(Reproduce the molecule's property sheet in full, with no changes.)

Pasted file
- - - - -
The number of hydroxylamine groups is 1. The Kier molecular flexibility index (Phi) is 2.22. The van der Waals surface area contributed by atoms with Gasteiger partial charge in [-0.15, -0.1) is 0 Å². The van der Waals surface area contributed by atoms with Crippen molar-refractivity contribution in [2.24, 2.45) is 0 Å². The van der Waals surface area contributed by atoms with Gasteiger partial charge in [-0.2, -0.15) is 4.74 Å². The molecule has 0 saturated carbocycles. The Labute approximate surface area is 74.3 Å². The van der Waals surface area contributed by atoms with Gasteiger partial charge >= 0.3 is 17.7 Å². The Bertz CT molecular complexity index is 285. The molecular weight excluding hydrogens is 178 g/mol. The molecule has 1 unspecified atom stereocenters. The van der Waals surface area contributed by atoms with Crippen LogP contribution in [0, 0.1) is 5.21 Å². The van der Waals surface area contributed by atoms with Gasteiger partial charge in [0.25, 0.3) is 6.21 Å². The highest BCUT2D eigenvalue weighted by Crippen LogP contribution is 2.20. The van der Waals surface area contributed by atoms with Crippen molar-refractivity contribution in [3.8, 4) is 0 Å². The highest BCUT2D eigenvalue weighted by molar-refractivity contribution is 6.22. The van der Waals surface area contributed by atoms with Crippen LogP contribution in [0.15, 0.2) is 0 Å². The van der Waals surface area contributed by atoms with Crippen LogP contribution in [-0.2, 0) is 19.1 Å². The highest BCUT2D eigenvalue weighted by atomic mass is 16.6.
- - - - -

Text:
The number of hydroxylamine groups is 1. The Kier molecular flexibility index (Phi) is 2.22. The van der Waals surface area contributed by atoms with Gasteiger partial charge in [-0.15, -0.1) is 0 Å². The van der Waals surface area contributed by atoms with Crippen molar-refractivity contribution in [2.24, 2.45) is 0 Å². The van der Waals surface area contributed by atoms with Gasteiger partial charge in [-0.2, -0.15) is 4.74 Å². The molecule has 0 saturated carbocycles. The Labute approximate surface area is 74.3 Å². The van der Waals surface area contributed by atoms with Gasteiger partial charge >= 0.3 is 17.7 Å². The Bertz CT molecular complexity index is 285. The molecular weight excluding hydrogens is 178 g/mol. The molecule has 1 unspecified atom stereocenters. The van der Waals surface area contributed by atoms with Crippen LogP contribution in [0, 0.1) is 5.21 Å². The van der Waals surface area contributed by atoms with Gasteiger partial charge in [0.25, 0.3) is 6.21 Å². The highest BCUT2D eigenvalue weighted by Crippen LogP contribution is 2.20. The van der Waals surface area contributed by atoms with Crippen molar-refractivity contribution in [3.8, 4) is 0 Å². The highest BCUT2D eigenvalue weighted by molar-refractivity contribution is 6.22. The van der Waals surface area contributed by atoms with Crippen LogP contribution in [0.15, 0.2) is 0 Å². The van der Waals surface area contributed by atoms with Crippen LogP contribution in [-0.2, 0) is 19.1 Å². The highest BCUT2D eigenvalue weighted by atomic mass is 16.6.